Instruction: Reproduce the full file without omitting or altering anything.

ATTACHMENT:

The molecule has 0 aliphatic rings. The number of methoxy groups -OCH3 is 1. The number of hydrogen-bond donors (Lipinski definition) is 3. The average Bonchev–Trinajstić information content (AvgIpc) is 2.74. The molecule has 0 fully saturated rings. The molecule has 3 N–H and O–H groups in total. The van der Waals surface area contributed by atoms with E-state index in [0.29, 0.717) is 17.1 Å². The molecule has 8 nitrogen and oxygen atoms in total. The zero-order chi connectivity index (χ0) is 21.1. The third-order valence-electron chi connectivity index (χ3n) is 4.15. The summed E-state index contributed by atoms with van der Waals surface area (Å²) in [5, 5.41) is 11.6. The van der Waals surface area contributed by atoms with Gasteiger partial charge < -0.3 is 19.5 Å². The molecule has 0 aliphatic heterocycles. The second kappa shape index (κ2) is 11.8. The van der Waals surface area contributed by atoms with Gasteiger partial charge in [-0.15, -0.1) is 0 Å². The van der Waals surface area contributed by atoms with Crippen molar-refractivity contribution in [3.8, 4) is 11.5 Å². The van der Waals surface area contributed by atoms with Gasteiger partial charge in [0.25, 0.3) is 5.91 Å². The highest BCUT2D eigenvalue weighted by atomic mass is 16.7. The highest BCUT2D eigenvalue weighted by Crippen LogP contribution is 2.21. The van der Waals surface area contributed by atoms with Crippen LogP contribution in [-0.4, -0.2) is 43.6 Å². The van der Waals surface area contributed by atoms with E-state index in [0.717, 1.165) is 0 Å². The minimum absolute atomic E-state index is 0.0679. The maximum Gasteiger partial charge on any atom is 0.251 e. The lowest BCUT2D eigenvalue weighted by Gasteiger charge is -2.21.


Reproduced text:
The molecule has 0 aliphatic rings. The number of methoxy groups -OCH3 is 1. The number of hydrogen-bond donors (Lipinski definition) is 3. The average Bonchev–Trinajstić information content (AvgIpc) is 2.74. The molecule has 0 fully saturated rings. The molecule has 3 N–H and O–H groups in total. The van der Waals surface area contributed by atoms with E-state index in [0.29, 0.717) is 17.1 Å². The molecule has 8 nitrogen and oxygen atoms in total. The zero-order chi connectivity index (χ0) is 21.1. The third-order valence-electron chi connectivity index (χ3n) is 4.15. The summed E-state index contributed by atoms with van der Waals surface area (Å²) in [5, 5.41) is 11.6. The van der Waals surface area contributed by atoms with Gasteiger partial charge < -0.3 is 19.5 Å². The molecule has 0 aliphatic heterocycles. The second kappa shape index (κ2) is 11.8. The van der Waals surface area contributed by atoms with Gasteiger partial charge in [-0.15, -0.1) is 0 Å². The van der Waals surface area contributed by atoms with Crippen molar-refractivity contribution in [3.8, 4) is 11.5 Å². The van der Waals surface area contributed by atoms with Gasteiger partial charge in [0.25, 0.3) is 5.91 Å². The highest BCUT2D eigenvalue weighted by atomic mass is 16.7. The highest BCUT2D eigenvalue weighted by Crippen LogP contribution is 2.21. The van der Waals surface area contributed by atoms with Crippen LogP contribution in [-0.4, -0.2) is 43.6 Å². The van der Waals surface area contributed by atoms with E-state index in [0.717, 1.165) is 0 Å². The minimum absolute atomic E-state index is 0.0679. The maximum Gasteiger partial charge on any atom is 0.251 e. The lowest BCUT2D eigenvalue weighted by Gasteiger charge is -2.21.